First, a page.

Town Crier September 2003
Town Crier Newspaper
Diversity enriches and challenges our schools.
Our chalkdust-covered neighbours to the south have embraced the concept of diversity in the classroom with the fervour of a wild-eyed prospector discovering his first nugget of gold. We Canadian educators, as usual, have taken a few more years to learn how to pan, but are now beginning to recognize the advantages – and potential challenges – of engineered, designed diversity in the classroom. (Those of us north of the 49th prefer the multi-syllabic term, multicultural, eh; but diversity in the classroom, especially with regard to independent schools, is not just culturally based.)
There are many advantages to broad cultural and socio-economic diversity in independent schools. Stereotypically – and critically – independent schools are seen as terribly homogeneous environments with regard to student population, parent professions, teachers, etc. As with many stereotypes, however, the reality is quite different. By and large, most independent schools are as wonderfully, culturally mixed as local, non-independent schools. (Public schools are only as culturally mixed as the neighbourhoods they draw upon – which may be quite uniform – whereas independent schools, especially boarding schools, have an opportunity to draw upon a wider population.) There is no doubt that Canadian teachers in every jurisdiction recognize that multicultural diversity in student, staff and teacher population provides a richness of experience in the classroom like few other factors. The opportunities for the collision of ideas and ideologies within a safe learning environment abound when people with different backgrounds and beliefs come together to learn. Students’ imaginations are fired and wrought when their previously held beliefs are challenged appropriately within a classroom setting. When a master teacher enters the classroom, she can utilize the diversity of the students as a resource with the same facility as utilizing a computer or a textbook – to the same end: understanding.
However, independent schools face an additional challenge when aspiring for diversity. Most independent schools have two filters students and parents must pass through: one is economic, and the other is aptitude. Independent schooling is not inexpensive; consequently, not everyone has the means to send their child to such a school. While many independent schools have bursary and scholarship programmes – some very generous – the economic challenges can deter parents from even investigating the possibility of financial aid. (Parents should also look closely at the financial aid figures. If a school states in its literature that a sizeable percentage of its students are on financial aid, especially in Canada, they should read the fine print. If there is a cap on the aid at a nominal amount, for example, then parents are still faced with an economic dilemma.) Independent schools can often struggle with economic diversity. The good news is that many independent schools are increasing their financial aid packages to enable all students, regardless of their economic background, to enroll. There is still some work to be done here, however.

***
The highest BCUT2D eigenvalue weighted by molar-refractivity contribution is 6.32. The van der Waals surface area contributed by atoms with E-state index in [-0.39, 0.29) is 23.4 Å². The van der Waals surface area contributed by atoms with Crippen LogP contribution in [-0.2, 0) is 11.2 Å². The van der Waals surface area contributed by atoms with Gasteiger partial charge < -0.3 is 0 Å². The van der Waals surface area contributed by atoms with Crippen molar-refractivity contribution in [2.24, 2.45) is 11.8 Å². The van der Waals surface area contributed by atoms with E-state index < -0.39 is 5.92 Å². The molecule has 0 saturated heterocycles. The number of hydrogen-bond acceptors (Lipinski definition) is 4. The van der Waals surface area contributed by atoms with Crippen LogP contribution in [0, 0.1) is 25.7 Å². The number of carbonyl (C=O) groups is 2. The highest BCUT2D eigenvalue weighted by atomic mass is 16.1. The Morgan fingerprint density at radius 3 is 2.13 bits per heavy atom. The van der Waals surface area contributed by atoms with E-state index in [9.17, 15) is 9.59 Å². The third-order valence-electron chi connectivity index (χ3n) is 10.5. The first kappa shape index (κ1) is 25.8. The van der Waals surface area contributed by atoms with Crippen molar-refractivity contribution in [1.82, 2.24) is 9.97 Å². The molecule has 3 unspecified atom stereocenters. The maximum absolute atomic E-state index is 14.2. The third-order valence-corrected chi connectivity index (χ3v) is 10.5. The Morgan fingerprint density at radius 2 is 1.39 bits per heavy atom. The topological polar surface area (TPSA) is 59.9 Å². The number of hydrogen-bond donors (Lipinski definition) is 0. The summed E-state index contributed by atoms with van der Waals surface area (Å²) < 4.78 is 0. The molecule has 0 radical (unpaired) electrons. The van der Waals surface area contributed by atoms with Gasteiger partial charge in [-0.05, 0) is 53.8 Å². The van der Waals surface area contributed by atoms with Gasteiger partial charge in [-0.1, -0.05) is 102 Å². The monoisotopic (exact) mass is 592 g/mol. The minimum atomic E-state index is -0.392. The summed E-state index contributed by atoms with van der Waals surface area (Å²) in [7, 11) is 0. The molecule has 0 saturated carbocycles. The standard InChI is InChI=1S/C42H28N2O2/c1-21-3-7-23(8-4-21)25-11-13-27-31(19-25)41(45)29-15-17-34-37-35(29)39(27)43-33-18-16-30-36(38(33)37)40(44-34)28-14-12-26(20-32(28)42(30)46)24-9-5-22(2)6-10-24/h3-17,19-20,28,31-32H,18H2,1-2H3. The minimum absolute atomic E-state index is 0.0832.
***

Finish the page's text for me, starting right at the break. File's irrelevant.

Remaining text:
The second filter, student aptitude, is a political and educational morass. Most independent schools have admissions policies and procedures that students and parents must follow. Tests are administered and interviews are undertaken. Eventually, there is a conscious choice made by parents, students and schools. There is an agreement amongst all concerned that there is an appropriate fit of philosophy, aptitude, etc. Because there are often scholastic criteria for admissions (and an independent school that professes to prospective parents to be all things to all students is, at best, disingenuous), the diversity of students with respect to ability is, for the most part, narrower. Despite the testing and interviewing, however, the admissions process is not as much of a science as the admissions directors would like us to believe. In every independent school class there is certainly a diversity of ability, but the band of difference is not as broad as in public schools.
Diversity as a means of enriching the educational experience is a laudable goal. Different viewpoints expressed respectfully enable students’ minds and imaginations to grow. But there are many challenges in embracing full diversity in an authentic way. Independent schools will face and overcome these challenges, however, sometimes through creative means such as far-ranging international exchanges and intensive community service. At the heart of this matter called diversity is the fostering of the intellectual, social and spiritual well-being of our students. These overarching goals are ones both independent and public school educators world-wide will always share.